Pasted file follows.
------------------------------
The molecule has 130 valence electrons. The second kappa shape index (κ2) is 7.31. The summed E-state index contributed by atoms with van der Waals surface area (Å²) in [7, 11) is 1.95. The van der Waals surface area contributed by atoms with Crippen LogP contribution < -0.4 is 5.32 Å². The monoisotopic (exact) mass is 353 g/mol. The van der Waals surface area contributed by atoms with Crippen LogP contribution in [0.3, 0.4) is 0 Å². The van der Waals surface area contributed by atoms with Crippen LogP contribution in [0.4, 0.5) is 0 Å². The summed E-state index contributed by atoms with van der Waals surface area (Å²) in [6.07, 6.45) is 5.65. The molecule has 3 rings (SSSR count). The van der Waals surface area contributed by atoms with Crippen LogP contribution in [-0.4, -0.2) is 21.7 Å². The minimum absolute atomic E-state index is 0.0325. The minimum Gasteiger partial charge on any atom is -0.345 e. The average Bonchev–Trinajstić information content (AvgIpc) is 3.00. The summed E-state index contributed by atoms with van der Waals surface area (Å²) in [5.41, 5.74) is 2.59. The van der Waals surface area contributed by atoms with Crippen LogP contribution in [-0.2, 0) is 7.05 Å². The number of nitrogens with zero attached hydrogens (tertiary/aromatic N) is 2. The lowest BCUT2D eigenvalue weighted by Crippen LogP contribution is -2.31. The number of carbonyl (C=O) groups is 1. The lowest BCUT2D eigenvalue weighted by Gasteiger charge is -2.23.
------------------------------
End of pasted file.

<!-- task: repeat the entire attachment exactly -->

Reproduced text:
The molecule has 130 valence electrons. The second kappa shape index (κ2) is 7.31. The summed E-state index contributed by atoms with van der Waals surface area (Å²) in [7, 11) is 1.95. The van der Waals surface area contributed by atoms with Crippen LogP contribution < -0.4 is 5.32 Å². The monoisotopic (exact) mass is 353 g/mol. The van der Waals surface area contributed by atoms with Crippen LogP contribution in [0.3, 0.4) is 0 Å². The van der Waals surface area contributed by atoms with Crippen LogP contribution in [0.4, 0.5) is 0 Å². The summed E-state index contributed by atoms with van der Waals surface area (Å²) in [6.07, 6.45) is 5.65. The molecule has 3 rings (SSSR count). The van der Waals surface area contributed by atoms with Crippen LogP contribution in [-0.4, -0.2) is 21.7 Å². The minimum absolute atomic E-state index is 0.0325. The minimum Gasteiger partial charge on any atom is -0.345 e. The average Bonchev–Trinajstić information content (AvgIpc) is 3.00. The summed E-state index contributed by atoms with van der Waals surface area (Å²) in [5.41, 5.74) is 2.59. The van der Waals surface area contributed by atoms with Crippen LogP contribution in [-0.2, 0) is 7.05 Å². The number of nitrogens with zero attached hydrogens (tertiary/aromatic N) is 2. The lowest BCUT2D eigenvalue weighted by Crippen LogP contribution is -2.31. The number of carbonyl (C=O) groups is 1. The lowest BCUT2D eigenvalue weighted by Gasteiger charge is -2.23.